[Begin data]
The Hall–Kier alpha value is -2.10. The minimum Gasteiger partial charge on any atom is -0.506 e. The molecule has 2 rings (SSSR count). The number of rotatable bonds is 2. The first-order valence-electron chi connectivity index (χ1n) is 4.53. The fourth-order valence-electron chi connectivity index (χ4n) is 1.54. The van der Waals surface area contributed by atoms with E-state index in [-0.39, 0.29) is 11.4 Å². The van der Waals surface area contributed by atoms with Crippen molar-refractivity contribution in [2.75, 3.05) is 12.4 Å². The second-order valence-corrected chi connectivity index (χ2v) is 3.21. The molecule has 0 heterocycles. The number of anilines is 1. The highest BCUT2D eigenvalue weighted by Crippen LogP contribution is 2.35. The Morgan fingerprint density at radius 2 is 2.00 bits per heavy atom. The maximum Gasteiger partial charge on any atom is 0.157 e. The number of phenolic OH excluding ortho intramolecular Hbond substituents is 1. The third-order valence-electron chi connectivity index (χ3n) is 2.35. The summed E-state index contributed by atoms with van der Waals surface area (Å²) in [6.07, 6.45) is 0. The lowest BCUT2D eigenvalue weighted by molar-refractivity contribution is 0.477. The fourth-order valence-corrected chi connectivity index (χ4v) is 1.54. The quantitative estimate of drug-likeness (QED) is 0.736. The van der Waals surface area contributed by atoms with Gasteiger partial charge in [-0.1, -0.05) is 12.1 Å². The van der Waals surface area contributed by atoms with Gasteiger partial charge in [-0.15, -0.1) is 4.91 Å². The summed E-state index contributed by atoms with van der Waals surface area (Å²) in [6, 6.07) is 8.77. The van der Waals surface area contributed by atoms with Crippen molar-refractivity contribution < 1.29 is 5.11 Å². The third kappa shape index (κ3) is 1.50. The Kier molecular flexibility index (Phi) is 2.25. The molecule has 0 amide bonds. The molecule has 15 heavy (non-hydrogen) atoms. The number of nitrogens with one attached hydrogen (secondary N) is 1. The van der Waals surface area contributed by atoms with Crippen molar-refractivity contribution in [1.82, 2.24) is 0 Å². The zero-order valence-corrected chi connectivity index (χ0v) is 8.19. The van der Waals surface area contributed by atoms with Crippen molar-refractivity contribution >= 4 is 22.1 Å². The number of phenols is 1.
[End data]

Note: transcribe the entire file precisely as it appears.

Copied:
The Hall–Kier alpha value is -2.10. The minimum Gasteiger partial charge on any atom is -0.506 e. The molecule has 2 rings (SSSR count). The number of rotatable bonds is 2. The first-order valence-electron chi connectivity index (χ1n) is 4.53. The fourth-order valence-electron chi connectivity index (χ4n) is 1.54. The van der Waals surface area contributed by atoms with E-state index in [-0.39, 0.29) is 11.4 Å². The van der Waals surface area contributed by atoms with Crippen molar-refractivity contribution in [2.75, 3.05) is 12.4 Å². The second-order valence-corrected chi connectivity index (χ2v) is 3.21. The molecule has 0 heterocycles. The number of anilines is 1. The highest BCUT2D eigenvalue weighted by Crippen LogP contribution is 2.35. The Morgan fingerprint density at radius 2 is 2.00 bits per heavy atom. The maximum Gasteiger partial charge on any atom is 0.157 e. The number of phenolic OH excluding ortho intramolecular Hbond substituents is 1. The third-order valence-electron chi connectivity index (χ3n) is 2.35. The summed E-state index contributed by atoms with van der Waals surface area (Å²) in [6.07, 6.45) is 0. The lowest BCUT2D eigenvalue weighted by molar-refractivity contribution is 0.477. The fourth-order valence-corrected chi connectivity index (χ4v) is 1.54. The quantitative estimate of drug-likeness (QED) is 0.736. The van der Waals surface area contributed by atoms with Gasteiger partial charge in [-0.1, -0.05) is 12.1 Å². The van der Waals surface area contributed by atoms with Gasteiger partial charge in [-0.15, -0.1) is 4.91 Å². The summed E-state index contributed by atoms with van der Waals surface area (Å²) in [6, 6.07) is 8.77. The van der Waals surface area contributed by atoms with Crippen molar-refractivity contribution < 1.29 is 5.11 Å². The third kappa shape index (κ3) is 1.50. The Kier molecular flexibility index (Phi) is 2.25. The molecule has 0 amide bonds. The molecule has 15 heavy (non-hydrogen) atoms. The number of nitrogens with one attached hydrogen (secondary N) is 1. The van der Waals surface area contributed by atoms with Crippen molar-refractivity contribution in [1.82, 2.24) is 0 Å². The zero-order valence-corrected chi connectivity index (χ0v) is 8.19. The van der Waals surface area contributed by atoms with Crippen molar-refractivity contribution >= 4 is 22.1 Å². The number of phenols is 1.